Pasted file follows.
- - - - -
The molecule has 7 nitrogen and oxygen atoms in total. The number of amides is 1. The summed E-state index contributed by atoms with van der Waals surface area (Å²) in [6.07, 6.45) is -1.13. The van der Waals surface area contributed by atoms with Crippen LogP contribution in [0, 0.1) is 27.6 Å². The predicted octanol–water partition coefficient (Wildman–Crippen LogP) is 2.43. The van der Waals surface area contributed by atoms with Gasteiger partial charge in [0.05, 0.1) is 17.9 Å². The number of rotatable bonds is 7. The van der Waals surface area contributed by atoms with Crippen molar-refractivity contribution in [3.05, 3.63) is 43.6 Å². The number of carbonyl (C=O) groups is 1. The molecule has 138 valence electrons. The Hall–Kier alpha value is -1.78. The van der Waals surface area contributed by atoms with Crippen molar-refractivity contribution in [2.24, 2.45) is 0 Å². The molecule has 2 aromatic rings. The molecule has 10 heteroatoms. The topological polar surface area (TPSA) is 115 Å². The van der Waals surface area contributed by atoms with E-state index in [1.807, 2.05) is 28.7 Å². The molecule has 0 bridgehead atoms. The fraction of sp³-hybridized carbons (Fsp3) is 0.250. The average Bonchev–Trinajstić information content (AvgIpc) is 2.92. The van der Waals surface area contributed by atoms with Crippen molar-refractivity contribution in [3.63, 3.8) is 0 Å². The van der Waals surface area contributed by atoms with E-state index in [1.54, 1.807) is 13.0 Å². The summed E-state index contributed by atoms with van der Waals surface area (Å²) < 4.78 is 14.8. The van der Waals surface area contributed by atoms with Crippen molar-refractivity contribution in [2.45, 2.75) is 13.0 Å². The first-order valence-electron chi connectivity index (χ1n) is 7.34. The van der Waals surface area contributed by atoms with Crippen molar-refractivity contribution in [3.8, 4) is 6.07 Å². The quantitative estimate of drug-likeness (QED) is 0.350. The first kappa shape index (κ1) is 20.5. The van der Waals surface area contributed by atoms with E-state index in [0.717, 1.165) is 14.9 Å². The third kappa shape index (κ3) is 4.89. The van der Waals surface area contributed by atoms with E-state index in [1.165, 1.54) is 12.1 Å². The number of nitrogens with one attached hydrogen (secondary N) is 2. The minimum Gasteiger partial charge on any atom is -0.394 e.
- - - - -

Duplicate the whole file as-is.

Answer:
The molecule has 7 nitrogen and oxygen atoms in total. The number of amides is 1. The summed E-state index contributed by atoms with van der Waals surface area (Å²) in [6.07, 6.45) is -1.13. The van der Waals surface area contributed by atoms with Crippen LogP contribution in [0, 0.1) is 27.6 Å². The predicted octanol–water partition coefficient (Wildman–Crippen LogP) is 2.43. The van der Waals surface area contributed by atoms with Gasteiger partial charge in [0.05, 0.1) is 17.9 Å². The number of rotatable bonds is 7. The van der Waals surface area contributed by atoms with Crippen molar-refractivity contribution in [3.05, 3.63) is 43.6 Å². The number of carbonyl (C=O) groups is 1. The molecule has 138 valence electrons. The Hall–Kier alpha value is -1.78. The van der Waals surface area contributed by atoms with Crippen molar-refractivity contribution in [2.24, 2.45) is 0 Å². The molecule has 2 aromatic rings. The molecule has 10 heteroatoms. The topological polar surface area (TPSA) is 115 Å². The van der Waals surface area contributed by atoms with E-state index in [1.807, 2.05) is 28.7 Å². The molecule has 0 bridgehead atoms. The fraction of sp³-hybridized carbons (Fsp3) is 0.250. The average Bonchev–Trinajstić information content (AvgIpc) is 2.92. The van der Waals surface area contributed by atoms with Crippen molar-refractivity contribution in [3.63, 3.8) is 0 Å². The van der Waals surface area contributed by atoms with E-state index in [1.54, 1.807) is 13.0 Å². The summed E-state index contributed by atoms with van der Waals surface area (Å²) < 4.78 is 14.8. The van der Waals surface area contributed by atoms with Crippen molar-refractivity contribution in [2.45, 2.75) is 13.0 Å². The first-order valence-electron chi connectivity index (χ1n) is 7.34. The van der Waals surface area contributed by atoms with Crippen molar-refractivity contribution in [3.8, 4) is 6.07 Å². The quantitative estimate of drug-likeness (QED) is 0.350. The first kappa shape index (κ1) is 20.5. The van der Waals surface area contributed by atoms with E-state index in [0.717, 1.165) is 14.9 Å². The third kappa shape index (κ3) is 4.89. The van der Waals surface area contributed by atoms with E-state index in [1.165, 1.54) is 12.1 Å². The number of nitrogens with one attached hydrogen (secondary N) is 2. The minimum Gasteiger partial charge on any atom is -0.394 e.